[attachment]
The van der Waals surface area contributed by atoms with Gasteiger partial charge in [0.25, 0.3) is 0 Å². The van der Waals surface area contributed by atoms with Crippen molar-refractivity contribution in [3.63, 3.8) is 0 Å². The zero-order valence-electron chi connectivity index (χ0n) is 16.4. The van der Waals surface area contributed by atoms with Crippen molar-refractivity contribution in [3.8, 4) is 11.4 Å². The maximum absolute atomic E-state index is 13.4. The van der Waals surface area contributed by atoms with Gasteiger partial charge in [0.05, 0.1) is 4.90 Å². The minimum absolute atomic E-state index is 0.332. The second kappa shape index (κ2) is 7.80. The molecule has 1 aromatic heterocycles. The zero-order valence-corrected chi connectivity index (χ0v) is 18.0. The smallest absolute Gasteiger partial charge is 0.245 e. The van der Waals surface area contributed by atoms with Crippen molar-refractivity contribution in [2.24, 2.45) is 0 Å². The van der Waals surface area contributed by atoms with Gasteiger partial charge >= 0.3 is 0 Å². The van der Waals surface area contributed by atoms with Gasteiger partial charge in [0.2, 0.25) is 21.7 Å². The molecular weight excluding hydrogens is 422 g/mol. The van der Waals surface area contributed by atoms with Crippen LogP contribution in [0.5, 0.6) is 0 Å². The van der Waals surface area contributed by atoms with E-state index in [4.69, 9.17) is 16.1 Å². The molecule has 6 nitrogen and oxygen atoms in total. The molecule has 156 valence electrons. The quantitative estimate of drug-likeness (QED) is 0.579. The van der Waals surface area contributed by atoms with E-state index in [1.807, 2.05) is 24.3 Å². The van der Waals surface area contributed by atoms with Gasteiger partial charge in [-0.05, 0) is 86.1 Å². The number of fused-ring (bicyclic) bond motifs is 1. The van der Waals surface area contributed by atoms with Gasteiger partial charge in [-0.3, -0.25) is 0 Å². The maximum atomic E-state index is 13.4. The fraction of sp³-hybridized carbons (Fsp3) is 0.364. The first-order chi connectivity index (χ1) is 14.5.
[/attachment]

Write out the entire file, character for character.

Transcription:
The van der Waals surface area contributed by atoms with Gasteiger partial charge in [0.25, 0.3) is 0 Å². The van der Waals surface area contributed by atoms with Crippen molar-refractivity contribution in [3.63, 3.8) is 0 Å². The zero-order valence-electron chi connectivity index (χ0n) is 16.4. The van der Waals surface area contributed by atoms with Crippen molar-refractivity contribution in [3.8, 4) is 11.4 Å². The maximum absolute atomic E-state index is 13.4. The van der Waals surface area contributed by atoms with Gasteiger partial charge in [0.05, 0.1) is 4.90 Å². The minimum absolute atomic E-state index is 0.332. The second kappa shape index (κ2) is 7.80. The molecule has 1 aromatic heterocycles. The zero-order valence-corrected chi connectivity index (χ0v) is 18.0. The smallest absolute Gasteiger partial charge is 0.245 e. The van der Waals surface area contributed by atoms with Crippen molar-refractivity contribution in [2.24, 2.45) is 0 Å². The van der Waals surface area contributed by atoms with Gasteiger partial charge >= 0.3 is 0 Å². The van der Waals surface area contributed by atoms with Gasteiger partial charge in [0.2, 0.25) is 21.7 Å². The molecular weight excluding hydrogens is 422 g/mol. The van der Waals surface area contributed by atoms with Crippen LogP contribution in [0.5, 0.6) is 0 Å². The van der Waals surface area contributed by atoms with E-state index in [4.69, 9.17) is 16.1 Å². The molecule has 6 nitrogen and oxygen atoms in total. The molecule has 156 valence electrons. The quantitative estimate of drug-likeness (QED) is 0.579. The van der Waals surface area contributed by atoms with E-state index in [1.807, 2.05) is 24.3 Å². The van der Waals surface area contributed by atoms with Gasteiger partial charge in [-0.05, 0) is 86.1 Å². The number of fused-ring (bicyclic) bond motifs is 1. The van der Waals surface area contributed by atoms with Gasteiger partial charge in [-0.3, -0.25) is 0 Å². The maximum atomic E-state index is 13.4. The fraction of sp³-hybridized carbons (Fsp3) is 0.364. The first-order chi connectivity index (χ1) is 14.5.